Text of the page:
The state’s highest court will hear arguments on Thursday about whether a Middletown man convicted last year of throwing his 7-month-old son off a bridge knowingly waived his Miranda rights while he was on suicide watch at Hartford Hospital.
Tony Moreno, 24, was sentenced in May to 70 years in prison for throwing his infant son, Aaden, off the Arrigoni Bridge before attempting suicide on July 5, 2015. He was convicted of murder and risk of injury to a child and is not eligible for parole.
According to court documents, Moreno’s lawyer, Norm Pattis, is asking the Supreme Court to decide whether the trial court incorrectly denied a motion to suppress Moreno’s statements from his hospital bed. He is also requesting that the Supreme Court decide whether the missing portions of the interrogation video violate state law.
During the trial, Pattis said that police interviewed Moreno at Hartford Hospital just 14 hours after he jumped off the bridge and was pulled from the Connecticut River badly injured and unconscious.
“While the defendant was in bed at Hartford Hospital, he was read his Miranda rights and submitted to a video interrogation by the police,” court documents say. “Because the defendant previously had a breathing tube in place that required the hospital to bind his hands with medical restraints, he did not execute a written waiver of his Miranda rights. Furthermore, due to an officer’s inability to operate the video recorder, certain portions of the interrogation were not recorded, including the portion when the defendant was read and orally waived his Miranda rights.”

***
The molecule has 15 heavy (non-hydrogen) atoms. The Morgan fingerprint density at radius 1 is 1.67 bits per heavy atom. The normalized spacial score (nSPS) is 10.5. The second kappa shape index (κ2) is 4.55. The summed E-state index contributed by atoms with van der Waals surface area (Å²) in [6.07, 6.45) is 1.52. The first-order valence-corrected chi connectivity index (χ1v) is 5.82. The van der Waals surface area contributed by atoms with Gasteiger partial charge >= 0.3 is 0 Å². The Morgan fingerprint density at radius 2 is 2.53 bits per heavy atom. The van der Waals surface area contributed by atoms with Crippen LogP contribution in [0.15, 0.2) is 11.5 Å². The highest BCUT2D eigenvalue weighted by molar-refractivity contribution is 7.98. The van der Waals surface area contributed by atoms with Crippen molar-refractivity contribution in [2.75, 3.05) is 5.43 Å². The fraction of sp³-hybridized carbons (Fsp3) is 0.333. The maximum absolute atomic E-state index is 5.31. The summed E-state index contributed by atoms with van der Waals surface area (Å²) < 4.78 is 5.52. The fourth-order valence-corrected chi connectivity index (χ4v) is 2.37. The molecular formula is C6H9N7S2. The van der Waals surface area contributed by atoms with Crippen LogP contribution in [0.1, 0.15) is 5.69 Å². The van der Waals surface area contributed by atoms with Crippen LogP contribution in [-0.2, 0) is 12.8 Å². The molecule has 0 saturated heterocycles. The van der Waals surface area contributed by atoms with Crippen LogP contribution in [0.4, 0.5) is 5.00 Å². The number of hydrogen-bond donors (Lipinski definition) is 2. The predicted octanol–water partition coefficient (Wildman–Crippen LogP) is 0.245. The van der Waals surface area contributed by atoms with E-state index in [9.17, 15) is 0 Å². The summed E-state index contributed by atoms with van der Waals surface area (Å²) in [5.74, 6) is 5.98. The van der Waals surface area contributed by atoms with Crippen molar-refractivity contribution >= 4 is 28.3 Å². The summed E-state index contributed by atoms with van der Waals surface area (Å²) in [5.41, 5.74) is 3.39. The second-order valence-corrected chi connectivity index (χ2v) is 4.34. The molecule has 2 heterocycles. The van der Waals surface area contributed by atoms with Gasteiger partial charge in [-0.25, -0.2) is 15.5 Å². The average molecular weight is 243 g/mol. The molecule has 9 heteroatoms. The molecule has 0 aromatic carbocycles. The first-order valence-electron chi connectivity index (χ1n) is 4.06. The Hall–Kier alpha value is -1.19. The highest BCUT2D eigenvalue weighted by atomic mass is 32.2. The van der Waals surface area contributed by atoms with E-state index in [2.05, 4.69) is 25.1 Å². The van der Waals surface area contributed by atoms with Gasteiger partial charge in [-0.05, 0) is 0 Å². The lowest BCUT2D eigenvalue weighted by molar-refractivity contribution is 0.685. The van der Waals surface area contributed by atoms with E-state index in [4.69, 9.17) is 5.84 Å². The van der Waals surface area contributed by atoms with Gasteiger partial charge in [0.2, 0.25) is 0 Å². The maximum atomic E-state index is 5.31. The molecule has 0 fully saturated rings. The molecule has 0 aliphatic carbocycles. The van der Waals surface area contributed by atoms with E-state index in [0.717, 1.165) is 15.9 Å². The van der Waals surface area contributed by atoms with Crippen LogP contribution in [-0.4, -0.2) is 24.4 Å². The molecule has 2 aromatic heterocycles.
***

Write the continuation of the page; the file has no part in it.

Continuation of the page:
Pattis filed a motion to suppress the statements Moreno made to police while he was hospitalized. Pattis said at the time that the statements were inadmissible evidence because police took advantage of Moreno’s medicated condition and did not properly read his rights or make sure he fully understood them.
Video footage of Moreno during the interrogation shows him wearing a neck brace and with an oxygen tube under his nose. His eyes are swollen shut and he has IV tubes coming out of his arm.
Pattis also argues that police did not videotape certain parts of their interrogation of Moreno while he was still hospitalized. State law requires that interviews in certain criminal cases — like murders — be taped depending on where the interview is held. A hospital is not explicitly named as a location that requires a recording.
In his denial of Moreno’s motion to suppress his statements at trial, Judge Elpedio N. Vitale said Moreno was alert and displayed a normal decision-making process when police say Moreno admitted throwing the baby off the bridge.